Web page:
Harnessing of the adaptive immune system, either by adoptive transfer of engineered T cells or by direct activation of endogenous T cells via checkpoint blockade, has yielded unprecedented clinical benefit in cancer. However, the full potential of these therapies is hampered by a system of elaborate molecular and cellular mechanisms that tumors orchestrate as they evolve to evade T-cell attack during metastatic cancer progression. These mechanisms, collectively referred to as the immune-suppressive tumor microenvironment, rely on cancer co-opting signaling pathways that regulate immunity in noncancer settings, including those implicated in normal physiology or in other disease states. Using an unbiased experimental approach to identify key drivers of cancer metastasis, apolipoprotein E (ApoE) was revealed as a regulator of cancer progression and tumor immunity. As tumors grow and metastasize, ApoE expression becomes silenced via the activity of a group of microRNAs that become switched on during cancer progression. The silencing of ApoE expression in tumors is associated with significantly greater metastatic potential, worse clinical prognosis, and increased accumulation of innate immunosuppressive myeloid cells known as myeloid-derived suppressor cells (MDSCs). The ApoE pathway has previously been associated with the pathophysiology of atherosclerosis and Alzheimer’s disease, both of which are characterized histologically, in part, by aberrant inflammatory myeloid cell accumulation in the form of myeloid-derived foam cells and myeloid-derived microglia, respectively. In cancer, MDSCs accumulate in tumors and in the circulation, where they inhibit the activity of cytotoxic T cells via the expression of multiple immunosuppressive molecules. Their high abundance in the circulation has been associated with resistance to checkpoint blockade, highlighting their clinical relevance. MDSC abundance was found to be regulated via ApoE signaling through the ApoE receptor LRP8. Therapeutic activation of silenced ApoE expression can be accomplished pharmacologically by the administration of Liver X Receptor (LXR) agonists, which drive ApoE expression transcriptionally. RGX-104, a potent and selective LXR agonist, reversed cancer immune evasion in tumor models and in advanced cancer patients harboring a diverse array of refractory malignancies, including checkpoint inhibitor-refractory cancers. RGX-104 rapidly depleted MDSCs, resulting in restoration of antitumor immunity via activation of PD-1+ CD8+ T cells, which ultimately resulted in clinical antitumor activity.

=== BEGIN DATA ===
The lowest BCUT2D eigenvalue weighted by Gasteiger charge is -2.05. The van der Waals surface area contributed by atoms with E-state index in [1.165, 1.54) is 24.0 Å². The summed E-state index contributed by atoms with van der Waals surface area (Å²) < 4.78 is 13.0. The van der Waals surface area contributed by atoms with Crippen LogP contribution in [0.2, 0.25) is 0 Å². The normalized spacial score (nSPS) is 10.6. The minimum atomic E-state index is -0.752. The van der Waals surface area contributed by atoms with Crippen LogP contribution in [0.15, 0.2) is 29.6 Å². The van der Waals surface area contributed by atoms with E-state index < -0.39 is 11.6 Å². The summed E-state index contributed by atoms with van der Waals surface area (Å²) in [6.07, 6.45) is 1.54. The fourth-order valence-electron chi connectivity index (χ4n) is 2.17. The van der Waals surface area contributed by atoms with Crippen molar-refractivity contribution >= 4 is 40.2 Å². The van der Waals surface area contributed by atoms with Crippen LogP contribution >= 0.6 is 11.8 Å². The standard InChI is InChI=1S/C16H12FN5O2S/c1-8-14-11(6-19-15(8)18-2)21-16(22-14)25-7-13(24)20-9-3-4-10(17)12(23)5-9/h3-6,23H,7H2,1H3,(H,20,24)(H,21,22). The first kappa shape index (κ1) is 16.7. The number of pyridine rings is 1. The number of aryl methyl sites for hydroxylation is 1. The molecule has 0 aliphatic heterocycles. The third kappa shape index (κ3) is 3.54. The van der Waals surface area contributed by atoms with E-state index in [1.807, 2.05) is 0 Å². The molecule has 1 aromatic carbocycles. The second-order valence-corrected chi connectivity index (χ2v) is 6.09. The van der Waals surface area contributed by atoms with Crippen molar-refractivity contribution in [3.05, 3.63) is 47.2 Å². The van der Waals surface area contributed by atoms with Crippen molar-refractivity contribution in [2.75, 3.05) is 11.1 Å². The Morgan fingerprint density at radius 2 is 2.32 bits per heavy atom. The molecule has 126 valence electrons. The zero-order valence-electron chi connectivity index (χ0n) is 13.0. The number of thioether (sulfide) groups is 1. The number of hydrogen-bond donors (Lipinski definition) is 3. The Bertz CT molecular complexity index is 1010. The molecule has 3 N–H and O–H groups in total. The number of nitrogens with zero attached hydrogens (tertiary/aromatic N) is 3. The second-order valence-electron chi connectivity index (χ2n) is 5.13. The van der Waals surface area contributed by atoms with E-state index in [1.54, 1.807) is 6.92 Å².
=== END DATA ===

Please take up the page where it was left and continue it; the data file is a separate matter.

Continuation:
Citation Format: Masoud Tavazoie. The LXR/ApoE pathway regulates the innate immune system in cancer [abstract]. In: Proceedings of the AACR Special Conference on Tumor Immunology and Immunotherapy; 2018 Nov 27-30; Miami Beach, FL. Philadelphia (PA): AACR; Cancer Immunol Res 2020;8(4 Suppl):Abstract nr IA11.